WASHINGTON — After more than a month of talks, and amid complaints about the nature of the investigation itself, President Trump’s advisers have not committed to him testifying in the investigation involving Russian interference in the 2016 election and claims that the president may have tried to obstruct justice.
Trump told reporters on Jan. 24 that he was “looking forward” to testifying under oath, perhaps in “two or three weeks,” but added that it was “subject to my lawyers and all of that “
Two weeks later, Trump’s team has yet to sign off on a deal, and is raising questions about Special Counsel Robert Mueller’s investigation after a newly declassified memo from the Republican chairman of the House Intelligence Committee.
“The professional and active discussions between the (special counsel) and the president’s personal lawyers regarding how and under what terms information will be exchanged are understandably private,” said a statement put out by the White House.
If Trump ultimately refuses to testify, Mueller would have to decide whether or not to subpoena the president.
For months, Trump aides have claimed they have given Mueller’s office an unprecedented number of documents.
Trump and his team have also raised concerns about the investigation itself in the wake of a release of a memo by Rep. Devin Nunes, R-Calif., chairman of the House Intelligence Committee.
The memo claims the FBI obtained a warrant on Trump campaign aide Carter Page based on a dossier compiled by Christopher Steele, a former British intelligence agent working for a company hired by Democratic presidential candidate Hillary Clinton. Democratic lawmakers, and even the Nunes memo, say Steele’s research was just one piece of evidence used to support the surveillance warrant.
Claiming vindication from the memo, Trump tweeted that leaders of the FBI and the Justice Department “have politicized the sacred investigative process in favor of Democrats and against Republicans.”
Democrats such as Rep. Adam Schiff, D-Calif., top Democrat on the House Intelligence Committee, said the Nunes memo is false, but Trump may use it to justify firing Mueller and not testifying.
Since late December, talks between Trump and Mueller lawyers have tried to agree on a time limit for an interview, where it would take place and the scope of questioning.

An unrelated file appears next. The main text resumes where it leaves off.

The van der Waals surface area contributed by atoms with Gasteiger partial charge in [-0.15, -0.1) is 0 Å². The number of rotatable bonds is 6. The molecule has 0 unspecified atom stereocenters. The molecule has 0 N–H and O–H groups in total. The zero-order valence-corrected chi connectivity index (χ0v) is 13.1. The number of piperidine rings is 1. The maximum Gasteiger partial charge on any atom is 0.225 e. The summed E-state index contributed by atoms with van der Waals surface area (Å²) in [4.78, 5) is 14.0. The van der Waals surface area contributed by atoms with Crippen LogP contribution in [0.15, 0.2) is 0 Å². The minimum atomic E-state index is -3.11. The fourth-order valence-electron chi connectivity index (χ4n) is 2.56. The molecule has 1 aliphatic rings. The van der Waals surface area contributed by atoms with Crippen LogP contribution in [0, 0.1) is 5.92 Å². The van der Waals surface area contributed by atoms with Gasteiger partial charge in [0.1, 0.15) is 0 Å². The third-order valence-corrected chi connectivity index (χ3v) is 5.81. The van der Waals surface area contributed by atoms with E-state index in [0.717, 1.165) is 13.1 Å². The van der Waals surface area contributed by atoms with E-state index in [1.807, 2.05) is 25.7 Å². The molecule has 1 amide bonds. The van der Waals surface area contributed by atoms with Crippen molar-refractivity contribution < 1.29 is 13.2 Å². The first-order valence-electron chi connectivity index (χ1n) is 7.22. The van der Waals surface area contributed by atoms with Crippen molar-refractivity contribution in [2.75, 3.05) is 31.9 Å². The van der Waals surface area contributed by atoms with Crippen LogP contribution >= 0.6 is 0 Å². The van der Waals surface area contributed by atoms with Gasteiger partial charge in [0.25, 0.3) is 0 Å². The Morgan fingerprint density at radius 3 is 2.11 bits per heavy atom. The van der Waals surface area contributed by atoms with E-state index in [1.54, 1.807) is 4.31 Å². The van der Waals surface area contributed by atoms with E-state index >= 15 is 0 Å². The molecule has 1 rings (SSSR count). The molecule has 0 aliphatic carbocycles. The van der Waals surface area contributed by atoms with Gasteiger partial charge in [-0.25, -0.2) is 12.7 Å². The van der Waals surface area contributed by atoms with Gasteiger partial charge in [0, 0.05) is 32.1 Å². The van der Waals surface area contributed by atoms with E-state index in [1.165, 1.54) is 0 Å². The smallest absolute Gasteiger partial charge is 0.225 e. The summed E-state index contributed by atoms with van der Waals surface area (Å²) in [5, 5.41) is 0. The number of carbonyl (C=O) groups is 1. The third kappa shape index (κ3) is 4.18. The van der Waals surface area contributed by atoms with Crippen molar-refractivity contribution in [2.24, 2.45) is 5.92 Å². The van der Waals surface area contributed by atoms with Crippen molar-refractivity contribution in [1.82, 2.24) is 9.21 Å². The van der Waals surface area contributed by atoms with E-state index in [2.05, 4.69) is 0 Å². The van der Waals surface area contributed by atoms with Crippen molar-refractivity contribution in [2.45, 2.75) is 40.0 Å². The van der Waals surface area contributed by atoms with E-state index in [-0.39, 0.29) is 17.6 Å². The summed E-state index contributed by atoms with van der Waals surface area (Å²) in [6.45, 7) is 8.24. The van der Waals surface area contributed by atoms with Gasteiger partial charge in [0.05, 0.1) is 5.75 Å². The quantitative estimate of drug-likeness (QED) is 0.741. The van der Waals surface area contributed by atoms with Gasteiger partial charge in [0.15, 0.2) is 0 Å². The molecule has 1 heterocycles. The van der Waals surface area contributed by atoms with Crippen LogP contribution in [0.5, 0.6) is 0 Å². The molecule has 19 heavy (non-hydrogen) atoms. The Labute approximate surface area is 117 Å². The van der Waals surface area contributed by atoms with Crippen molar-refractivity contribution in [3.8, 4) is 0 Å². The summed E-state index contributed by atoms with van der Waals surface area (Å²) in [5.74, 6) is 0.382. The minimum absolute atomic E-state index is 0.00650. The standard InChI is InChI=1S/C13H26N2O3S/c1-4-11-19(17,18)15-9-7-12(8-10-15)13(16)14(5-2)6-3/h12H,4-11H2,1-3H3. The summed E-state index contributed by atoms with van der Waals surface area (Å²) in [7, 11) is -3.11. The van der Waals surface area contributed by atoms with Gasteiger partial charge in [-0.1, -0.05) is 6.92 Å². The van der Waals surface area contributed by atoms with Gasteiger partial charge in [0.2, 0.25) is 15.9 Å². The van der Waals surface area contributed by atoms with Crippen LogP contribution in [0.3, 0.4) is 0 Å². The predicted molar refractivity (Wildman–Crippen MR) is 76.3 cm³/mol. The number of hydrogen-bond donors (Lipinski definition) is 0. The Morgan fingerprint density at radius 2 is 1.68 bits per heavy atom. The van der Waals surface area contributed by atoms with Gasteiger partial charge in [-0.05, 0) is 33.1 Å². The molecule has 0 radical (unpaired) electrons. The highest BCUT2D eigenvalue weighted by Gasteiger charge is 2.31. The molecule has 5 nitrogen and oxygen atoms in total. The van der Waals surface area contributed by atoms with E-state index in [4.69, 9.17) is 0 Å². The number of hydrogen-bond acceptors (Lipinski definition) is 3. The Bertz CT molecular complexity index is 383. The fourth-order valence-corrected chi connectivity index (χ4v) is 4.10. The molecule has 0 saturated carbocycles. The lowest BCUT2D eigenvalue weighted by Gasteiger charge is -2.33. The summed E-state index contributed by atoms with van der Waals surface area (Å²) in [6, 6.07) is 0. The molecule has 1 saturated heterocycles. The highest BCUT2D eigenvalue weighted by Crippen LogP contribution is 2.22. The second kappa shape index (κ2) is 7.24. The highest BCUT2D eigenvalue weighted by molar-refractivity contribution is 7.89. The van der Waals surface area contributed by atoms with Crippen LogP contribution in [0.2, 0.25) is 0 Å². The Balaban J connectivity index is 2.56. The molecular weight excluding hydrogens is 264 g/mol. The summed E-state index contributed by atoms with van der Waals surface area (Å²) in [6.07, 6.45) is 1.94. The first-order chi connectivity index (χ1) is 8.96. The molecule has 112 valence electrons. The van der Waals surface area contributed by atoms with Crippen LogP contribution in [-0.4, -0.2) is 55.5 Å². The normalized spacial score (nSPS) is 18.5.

Testimony by other presidents
Trump’s team has pointed out that President Ronald Reagan answered written questions during the Iran-Contra investigation.
President Bill Clinton, meanwhile, testified to a grand jury via video from the White House during special counsel Kenneth Starr’s investigation into Clinton’s investment in an unsuccessful land deal in Arkansas that expanded to include his extramarital relationship with White House intern Monica Lewinsky.
Robert Ray, who succeeded Starr as the independent counsel, said Tuesday it was unrealistic to expect that negotiations for the president’s testimony to be completed as quickly as Trump and other wanted.
“There are going to be skirmishes along the way,” Ray said. “I suppose he could raise the Nunes memo as an argument that the investigation is somehow biased against him. But I think too much water has passed under that bridge for that argument to be effective.”
Ray said it’s likely that “what you are seeing are skirmishes that generally precede some sort of an agreement.”
While there are reasons Trump may want to skip an interview — “there is no point in walking in and providing more information to the special counsel and risk the possibility of making false statements” — the president and his team must also take public reaction into account, Ray said.
“There are major political considerations here, and the public may demand and expect that the president submit to an interview,” Ray said.
Bruce Udolf, who served as an associate independent counsel during the Whitewater investigation, said if Trump attempts to use the Nunes memo as an excuse not to testify, the president would be “asking for a subpoena.”
“This memo has no credibility at all,” Udolf said. “At least Clinton had the sense of arranging to testify from the White House to avoid the indignity of going to the courthouse.
“Trump seems to think that the rules don’t apply to him,” Udolf said. “If he pushes it, his options run out. And I’d drag his fanny before the grand jury.”
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